Last week I had my first, scheduled, online discussion with “Amy” from Rosetta Stone. When I finished, I wished I knew how to say “Oy vey!” in Mandarin.
A “scheduled online discussion” in Rosetta World means that for thirty minutes you get to talk to someone who is a native speaker of the language. I was excited, because I had a lot of questions about syntax, and I really needed some help. At the designated time I logged on with my pre-prepped microphone headset and waited. Soon Amy’s voice called out.
“Nǐ hǎo, Dawn!”
“Nǐ hǎo,” I responded. My stomach quivered a bit; I’m not comfortable wrapping my tongue around this language yet, and even the “hello” set me off. But this was all part of the famous Rosetta Stone process. I needed to do it, and I was ready to go with Amy, who is a native Mandarin-speaker.
What I didn’t realize is that it was the only language she would use in our chat.
I knew that she was going to stick to words I’d learned two lessons earlier. At the time, I’d been on Unit 1, Lesson 4. Amy was quizzing me on stuff from Unit 1, Lesson 2. Should have been a piece of cake. It was more like a piece of mud pie. I couldn’t even remember the word for “milk” (niú nǎi). I felt like a clueless two year-old.
Except that a two-year old Chinese kid would know the word for milk.
I should be better at this, I screamed in my head. I’m a writer, for Pete’s sake! I have a better-than-average command of the English language! I manipulate words on a regular basis!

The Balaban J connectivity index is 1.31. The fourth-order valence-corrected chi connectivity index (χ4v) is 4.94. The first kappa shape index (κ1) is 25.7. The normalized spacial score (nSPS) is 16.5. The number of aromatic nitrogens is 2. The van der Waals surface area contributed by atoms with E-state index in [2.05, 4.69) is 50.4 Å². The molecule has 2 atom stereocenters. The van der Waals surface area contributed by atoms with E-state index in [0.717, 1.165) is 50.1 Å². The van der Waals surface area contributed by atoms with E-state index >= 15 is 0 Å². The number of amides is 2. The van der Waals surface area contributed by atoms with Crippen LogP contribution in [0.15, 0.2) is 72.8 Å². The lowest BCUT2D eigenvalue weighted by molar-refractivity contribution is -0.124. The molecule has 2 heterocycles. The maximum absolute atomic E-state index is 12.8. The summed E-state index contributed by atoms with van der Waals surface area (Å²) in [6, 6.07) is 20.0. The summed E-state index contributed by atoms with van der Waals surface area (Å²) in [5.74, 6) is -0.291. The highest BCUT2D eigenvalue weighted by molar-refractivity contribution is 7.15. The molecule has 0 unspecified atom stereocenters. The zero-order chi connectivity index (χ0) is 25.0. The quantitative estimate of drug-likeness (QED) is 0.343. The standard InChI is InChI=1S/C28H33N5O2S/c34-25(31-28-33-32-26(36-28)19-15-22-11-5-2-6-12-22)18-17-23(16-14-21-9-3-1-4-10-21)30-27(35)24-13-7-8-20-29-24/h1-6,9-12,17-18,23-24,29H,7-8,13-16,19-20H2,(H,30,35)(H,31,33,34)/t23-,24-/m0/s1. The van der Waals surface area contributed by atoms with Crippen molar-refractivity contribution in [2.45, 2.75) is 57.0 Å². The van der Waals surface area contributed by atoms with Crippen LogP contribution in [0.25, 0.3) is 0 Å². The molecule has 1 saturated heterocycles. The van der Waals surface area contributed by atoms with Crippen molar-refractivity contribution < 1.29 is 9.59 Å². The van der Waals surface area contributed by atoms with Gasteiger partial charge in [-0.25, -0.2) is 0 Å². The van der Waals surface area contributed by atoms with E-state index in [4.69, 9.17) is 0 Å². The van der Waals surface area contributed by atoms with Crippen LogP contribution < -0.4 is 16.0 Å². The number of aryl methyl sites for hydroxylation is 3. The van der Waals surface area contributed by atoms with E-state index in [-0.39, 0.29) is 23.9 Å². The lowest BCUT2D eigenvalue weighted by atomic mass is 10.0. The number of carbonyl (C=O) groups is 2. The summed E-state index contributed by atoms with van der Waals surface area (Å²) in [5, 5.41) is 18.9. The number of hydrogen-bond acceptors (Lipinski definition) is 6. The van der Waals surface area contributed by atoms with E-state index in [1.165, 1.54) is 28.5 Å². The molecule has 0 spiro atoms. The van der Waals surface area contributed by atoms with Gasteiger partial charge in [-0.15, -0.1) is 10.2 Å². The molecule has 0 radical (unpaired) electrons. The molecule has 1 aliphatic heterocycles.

Making things worse, during the chat it became clear that Amy also had an excellent command of the English language. (And she pronounced my name as though she was American.) But she stuck to speaking in Mandarin. She’s probably supposed to do that, however on-the-verge-of-tears the Rosetta Stone customer is. Maybe it’s some Tiger-Teacher philosophy.
She was patient with me. “Tǐng hǎo!” she would encourage when I got things right… which was usually after she’d had to type the answer on the screen. A few times I broke down and had to use English to explain that I didn’t know something. Or that I didn’t understand what Amy was asking me to say, like when she asked if I had a cat, as she pointed to a photo of a cat. (It was only an “Oh, duh!” after I understood what she was asking. Then I couldn’t remember the word for “no,” which, it turns out, isn’t “no.” Because “no” means no, except in Mandarin.)
It was the longest half-hour of my life. I literally breathed a sigh of relief when she said our time was up. “Zài jiàn, Dawn.” Zài jiàn, Amy!
I’m still going forward with the course. I want to learn this language. Eventually, I’ll even schedule my next chat session. But am I looking forward to it?